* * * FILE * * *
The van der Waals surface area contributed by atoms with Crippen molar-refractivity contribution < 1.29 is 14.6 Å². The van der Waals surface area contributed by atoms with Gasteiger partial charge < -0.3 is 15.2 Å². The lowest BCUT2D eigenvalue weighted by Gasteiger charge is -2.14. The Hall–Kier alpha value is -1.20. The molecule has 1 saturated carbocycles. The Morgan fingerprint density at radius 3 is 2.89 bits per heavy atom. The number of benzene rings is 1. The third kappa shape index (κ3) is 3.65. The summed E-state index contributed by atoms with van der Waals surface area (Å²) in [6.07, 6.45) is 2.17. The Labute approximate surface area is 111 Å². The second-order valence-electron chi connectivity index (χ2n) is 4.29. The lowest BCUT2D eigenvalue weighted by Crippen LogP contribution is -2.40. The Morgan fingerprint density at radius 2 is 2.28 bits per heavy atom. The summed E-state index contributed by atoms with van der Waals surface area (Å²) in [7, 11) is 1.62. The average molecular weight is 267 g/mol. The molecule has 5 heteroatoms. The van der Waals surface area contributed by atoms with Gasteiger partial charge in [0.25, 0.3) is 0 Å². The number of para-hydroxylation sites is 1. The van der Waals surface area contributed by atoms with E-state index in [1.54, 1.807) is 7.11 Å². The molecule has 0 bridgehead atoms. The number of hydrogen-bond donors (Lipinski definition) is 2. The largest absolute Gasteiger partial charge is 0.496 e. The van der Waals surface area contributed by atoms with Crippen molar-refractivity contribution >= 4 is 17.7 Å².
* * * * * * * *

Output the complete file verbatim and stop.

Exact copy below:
The van der Waals surface area contributed by atoms with Crippen molar-refractivity contribution < 1.29 is 14.6 Å². The van der Waals surface area contributed by atoms with Gasteiger partial charge < -0.3 is 15.2 Å². The lowest BCUT2D eigenvalue weighted by Gasteiger charge is -2.14. The Hall–Kier alpha value is -1.20. The molecule has 1 saturated carbocycles. The Morgan fingerprint density at radius 3 is 2.89 bits per heavy atom. The number of benzene rings is 1. The third kappa shape index (κ3) is 3.65. The summed E-state index contributed by atoms with van der Waals surface area (Å²) in [6.07, 6.45) is 2.17. The Labute approximate surface area is 111 Å². The second-order valence-electron chi connectivity index (χ2n) is 4.29. The lowest BCUT2D eigenvalue weighted by Crippen LogP contribution is -2.40. The Morgan fingerprint density at radius 2 is 2.28 bits per heavy atom. The summed E-state index contributed by atoms with van der Waals surface area (Å²) in [7, 11) is 1.62. The average molecular weight is 267 g/mol. The molecule has 5 heteroatoms. The van der Waals surface area contributed by atoms with Gasteiger partial charge in [0.25, 0.3) is 0 Å². The number of para-hydroxylation sites is 1. The van der Waals surface area contributed by atoms with E-state index in [1.54, 1.807) is 7.11 Å². The molecule has 0 bridgehead atoms. The number of hydrogen-bond donors (Lipinski definition) is 2. The largest absolute Gasteiger partial charge is 0.496 e. The van der Waals surface area contributed by atoms with Crippen molar-refractivity contribution >= 4 is 17.7 Å².